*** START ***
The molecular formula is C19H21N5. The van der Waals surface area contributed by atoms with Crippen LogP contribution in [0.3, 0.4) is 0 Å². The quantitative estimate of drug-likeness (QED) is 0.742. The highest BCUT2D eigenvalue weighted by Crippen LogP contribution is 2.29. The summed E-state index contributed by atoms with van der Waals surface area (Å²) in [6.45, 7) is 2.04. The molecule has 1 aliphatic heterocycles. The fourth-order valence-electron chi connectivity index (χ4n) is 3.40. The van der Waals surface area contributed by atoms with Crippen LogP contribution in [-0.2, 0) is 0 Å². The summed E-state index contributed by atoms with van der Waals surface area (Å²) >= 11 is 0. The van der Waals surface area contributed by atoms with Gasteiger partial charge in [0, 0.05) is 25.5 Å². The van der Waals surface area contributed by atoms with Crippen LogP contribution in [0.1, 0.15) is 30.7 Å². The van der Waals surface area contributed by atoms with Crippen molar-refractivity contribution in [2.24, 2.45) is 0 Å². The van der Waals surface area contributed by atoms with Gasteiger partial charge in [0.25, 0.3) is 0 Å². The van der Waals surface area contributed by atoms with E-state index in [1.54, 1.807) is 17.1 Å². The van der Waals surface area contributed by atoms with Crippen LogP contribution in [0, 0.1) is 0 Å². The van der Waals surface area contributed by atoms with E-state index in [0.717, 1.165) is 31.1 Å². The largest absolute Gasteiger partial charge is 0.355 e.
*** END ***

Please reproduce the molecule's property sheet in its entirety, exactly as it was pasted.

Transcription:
The molecular formula is C19H21N5. The van der Waals surface area contributed by atoms with Crippen LogP contribution in [0.3, 0.4) is 0 Å². The quantitative estimate of drug-likeness (QED) is 0.742. The highest BCUT2D eigenvalue weighted by Crippen LogP contribution is 2.29. The summed E-state index contributed by atoms with van der Waals surface area (Å²) in [6.45, 7) is 2.04. The molecule has 1 aliphatic heterocycles. The fourth-order valence-electron chi connectivity index (χ4n) is 3.40. The van der Waals surface area contributed by atoms with Crippen LogP contribution in [-0.2, 0) is 0 Å². The summed E-state index contributed by atoms with van der Waals surface area (Å²) >= 11 is 0. The van der Waals surface area contributed by atoms with Gasteiger partial charge in [0, 0.05) is 25.5 Å². The van der Waals surface area contributed by atoms with Crippen LogP contribution in [0.1, 0.15) is 30.7 Å². The van der Waals surface area contributed by atoms with Crippen molar-refractivity contribution in [2.24, 2.45) is 0 Å². The van der Waals surface area contributed by atoms with Gasteiger partial charge in [0.25, 0.3) is 0 Å². The van der Waals surface area contributed by atoms with E-state index in [1.54, 1.807) is 17.1 Å². The van der Waals surface area contributed by atoms with Crippen LogP contribution in [0, 0.1) is 0 Å². The van der Waals surface area contributed by atoms with E-state index in [0.717, 1.165) is 31.1 Å². The largest absolute Gasteiger partial charge is 0.355 e.